- Select two application endpoints within your infrastructure that you need to connect – you may use an IP address or FQDN to aid in the discovery of the app.
- Define the app as a source app, target app, or both.
- Define the communication protocol for the target endpoint(s).
- Identify the cloud account where each app resides.
- Decide how you would like to connect to your endpoints: in AWS you may choose Transit Gateway but in Azure, you may prefer to use peering over a VWAN Hub.
- Determine the optimization profile.
- Approve the security policy.
- Click “Onboard.”
That’s it. That’s all it takes to connect two apps in one or more clouds. There’s no BGP, GRE, NAT, or IPsec. Just mTLS tunnels (that we set up and manage) between Prosimo Edges that keep your app communication secure regardless of whose infrastructure it crosses. You now have network and application telemetry. You have troubleshooting tools to help you determine network quality and health between regions or clouds. You may also have more time to grab a coffee or do some Tai Chi in the park. You can meditate on how you won’t miss performing packet captures on some abstracted appliance deployed on someone else’s abstracted infrastructure.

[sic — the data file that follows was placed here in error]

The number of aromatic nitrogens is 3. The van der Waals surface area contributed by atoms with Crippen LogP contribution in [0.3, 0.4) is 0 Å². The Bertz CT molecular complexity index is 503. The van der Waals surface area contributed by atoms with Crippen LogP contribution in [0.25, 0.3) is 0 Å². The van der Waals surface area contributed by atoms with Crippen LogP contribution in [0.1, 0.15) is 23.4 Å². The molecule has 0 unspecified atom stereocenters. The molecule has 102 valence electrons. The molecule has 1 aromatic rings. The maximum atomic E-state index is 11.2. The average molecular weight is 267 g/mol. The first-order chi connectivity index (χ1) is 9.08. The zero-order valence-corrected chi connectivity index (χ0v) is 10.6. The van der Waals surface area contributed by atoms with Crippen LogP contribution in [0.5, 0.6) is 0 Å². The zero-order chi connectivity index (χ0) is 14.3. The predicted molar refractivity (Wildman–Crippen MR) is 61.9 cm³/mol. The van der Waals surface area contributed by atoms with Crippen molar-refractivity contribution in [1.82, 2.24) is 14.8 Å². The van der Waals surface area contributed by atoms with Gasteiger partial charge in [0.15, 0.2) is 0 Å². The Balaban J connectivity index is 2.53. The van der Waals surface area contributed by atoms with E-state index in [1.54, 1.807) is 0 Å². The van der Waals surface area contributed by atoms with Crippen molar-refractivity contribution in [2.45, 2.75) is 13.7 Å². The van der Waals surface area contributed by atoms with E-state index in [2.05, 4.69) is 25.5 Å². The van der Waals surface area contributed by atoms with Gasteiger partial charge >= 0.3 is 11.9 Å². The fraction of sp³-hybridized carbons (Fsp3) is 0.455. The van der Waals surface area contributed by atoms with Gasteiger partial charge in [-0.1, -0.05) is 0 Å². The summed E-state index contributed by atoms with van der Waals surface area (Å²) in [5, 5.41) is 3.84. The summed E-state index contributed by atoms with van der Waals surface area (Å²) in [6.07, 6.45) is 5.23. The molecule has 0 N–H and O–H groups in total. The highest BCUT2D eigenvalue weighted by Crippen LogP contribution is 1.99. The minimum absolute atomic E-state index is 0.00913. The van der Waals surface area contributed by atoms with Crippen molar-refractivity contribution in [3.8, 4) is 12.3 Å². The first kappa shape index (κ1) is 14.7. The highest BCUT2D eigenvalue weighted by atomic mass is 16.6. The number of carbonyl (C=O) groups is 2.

Have I convinced you yet? Are you ready to let go of the IP address? Did I mention our Free Trial where you can validate my claims, but without my snarky comments? Check out the link here and you’ll soon see that it’s much better to work with abstraction than fight it. The IP address is dead, but it’s a good thing. It’s time to move on and move faster than ever before.